This film deals with the science of healing incorporated in the philosophy of Buddhism, which defines human existence as a cosmic integrity. It is on the balance of this integrity that spiritual well-being depends as the basis for bodily health.

Tibetan medicine was first documented in the «Gyüschi» – «The Knowledge of Healing» – dating back to the 12th century. It approaches «health» and «sickness» in a completely different way to Western medicine, using highly sensitive diagnosis methods, and reveals a deep insight into the complex interrelationships between spiritual and bodily energies. It has nothing to do with folk medicine, but is a scientifically based medicine founded on over two thousand years of development, experience and accumulated knowledge. Since the 17th century Tibetan medicine has been taught in specialised medical schools similar to our universities. Tibetan medications comprise numerous natural products such as pure herbs, fruits and roots which are highly effective with minimum dosage – especially in cases of chronic illnesses and allergies which still pose the greatest challenges to Western medicine. Tibetan physicians treat illnesses at spiritual, physical and intellectual levels. Among others there exists a so-called «Simbhu-System», similar to the Western immune system. Very good results have been achieved in the treatment of modern diseases, such as suffered by radiation victims in Chernobyl or AIDS patients in Kalmuk.

The film tries to make Tibetan medicine understandable to the Western mind and illustrate its manifold healing possibilities. Rather than competing in any way with Western medicine, its object is to understand the entirely different concept of the human organism upon which the healing effect is based. The emphasis is on accepting these healing methods, practically unknown as yet in the West, as a possibility of complementing our own medical science.

Three main locations have been selected for this film. For political reasons, none of the scenes were shot in Tibet:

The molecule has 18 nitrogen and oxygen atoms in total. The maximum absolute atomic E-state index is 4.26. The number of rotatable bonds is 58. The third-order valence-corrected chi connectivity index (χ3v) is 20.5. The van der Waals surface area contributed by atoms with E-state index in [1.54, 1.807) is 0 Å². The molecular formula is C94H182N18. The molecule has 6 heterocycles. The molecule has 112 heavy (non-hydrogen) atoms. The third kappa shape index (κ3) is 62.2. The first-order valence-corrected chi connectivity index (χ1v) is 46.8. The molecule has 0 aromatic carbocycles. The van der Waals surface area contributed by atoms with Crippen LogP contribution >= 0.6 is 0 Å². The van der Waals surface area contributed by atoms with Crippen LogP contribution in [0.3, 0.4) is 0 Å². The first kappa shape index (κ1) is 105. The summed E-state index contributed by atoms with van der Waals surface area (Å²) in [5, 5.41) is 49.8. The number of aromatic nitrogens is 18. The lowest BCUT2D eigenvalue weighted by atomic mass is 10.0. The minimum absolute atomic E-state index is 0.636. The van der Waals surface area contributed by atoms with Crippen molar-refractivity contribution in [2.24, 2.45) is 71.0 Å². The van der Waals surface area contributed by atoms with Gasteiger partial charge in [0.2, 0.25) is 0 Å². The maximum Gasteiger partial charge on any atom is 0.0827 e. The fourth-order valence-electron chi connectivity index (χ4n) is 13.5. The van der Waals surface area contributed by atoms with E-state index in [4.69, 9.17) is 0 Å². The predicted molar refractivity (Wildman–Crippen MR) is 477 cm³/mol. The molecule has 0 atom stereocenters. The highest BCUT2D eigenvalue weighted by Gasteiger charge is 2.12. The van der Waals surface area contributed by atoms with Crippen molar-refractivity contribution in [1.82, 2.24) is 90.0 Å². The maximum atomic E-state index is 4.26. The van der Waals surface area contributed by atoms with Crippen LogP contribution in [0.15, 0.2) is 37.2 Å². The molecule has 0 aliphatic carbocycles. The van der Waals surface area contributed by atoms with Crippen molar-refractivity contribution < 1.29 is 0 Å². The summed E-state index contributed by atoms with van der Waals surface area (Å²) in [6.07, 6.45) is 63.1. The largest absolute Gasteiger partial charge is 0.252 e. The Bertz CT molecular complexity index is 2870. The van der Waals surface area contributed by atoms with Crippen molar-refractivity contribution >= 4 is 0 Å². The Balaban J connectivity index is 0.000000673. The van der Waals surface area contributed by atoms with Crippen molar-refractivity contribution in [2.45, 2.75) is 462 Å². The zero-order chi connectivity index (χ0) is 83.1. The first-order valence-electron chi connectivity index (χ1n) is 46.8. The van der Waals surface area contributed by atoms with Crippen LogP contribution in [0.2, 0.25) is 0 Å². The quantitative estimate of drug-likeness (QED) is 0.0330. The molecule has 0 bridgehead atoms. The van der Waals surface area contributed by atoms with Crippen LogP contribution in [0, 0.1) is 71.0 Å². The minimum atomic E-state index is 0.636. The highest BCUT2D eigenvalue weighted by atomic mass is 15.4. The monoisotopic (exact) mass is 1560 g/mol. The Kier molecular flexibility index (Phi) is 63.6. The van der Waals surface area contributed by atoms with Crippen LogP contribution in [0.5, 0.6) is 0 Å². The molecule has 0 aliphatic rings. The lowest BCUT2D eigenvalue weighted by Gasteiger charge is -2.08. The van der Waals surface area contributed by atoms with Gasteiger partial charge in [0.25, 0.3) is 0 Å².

In the late nineteen-fifties and early sixties, practically everything to do with traditional Tibetan medicine was destroyed by the Chinese. Nearly all Tibet’s physicians lost their lives in the process, but those who managed to escape brought their know-how with them to exile, together with a good many invaluable books and documents. The first location is therefore one of the centres where these exiles have re-established themselves: Dharamsala in northern India. As a Buddhist teacher, H.H. the 14th Dalai Lama explains the teaching of bodily and spiritual interdependence, which is the philosophical basis of Tibetan medicine. His personal physician Dr. Tenzin Choedrak – one of Tibet’s last remaining medical authorities – introduces us to the concept and special features of Tibetan medicine.

Historically speaking, Tibetan medicine first became known – after Tibet – in Mongolia. Three centuries later it had spread north to Buryatia, where it is still practised today. At this second location in Buryatia, we pay a visit to the Tibetan doctor Chimit Dorzhi Dugarov and his patients. It is from Buryatia that the prescriptions were obtained for the only Tibetan medications industrially produced so far in the West today.

The third part of the film is set in Europe and Israel, where exhaustive clinical studies are proving the effectiveness of Tibetan medications. This research work was initiated thanks to the tireless efforts of Karl Lutz, a Swiss pharmaceuticals businessman. And finally we see at the Vienna Institute of Nuclear Research how natural science philosophies in the Western world are now approaching the Tibetan concept of integral healing.

Tibetan medicine is a jewel of Buddhism which can be of inestimable value to us all, including non-Buddhists. For as explained by H.H. the 14th Dalai Lama, true healing is a biophysical process which must not be confused with self-healing religious faith or rituals.

birdsnest_poster_150Documentary, CH 1996, 90′, colour, 35mm

Director Franz Reichle

Original: Tibetan, Russian, Buryatian, English, Swiss Dialect, German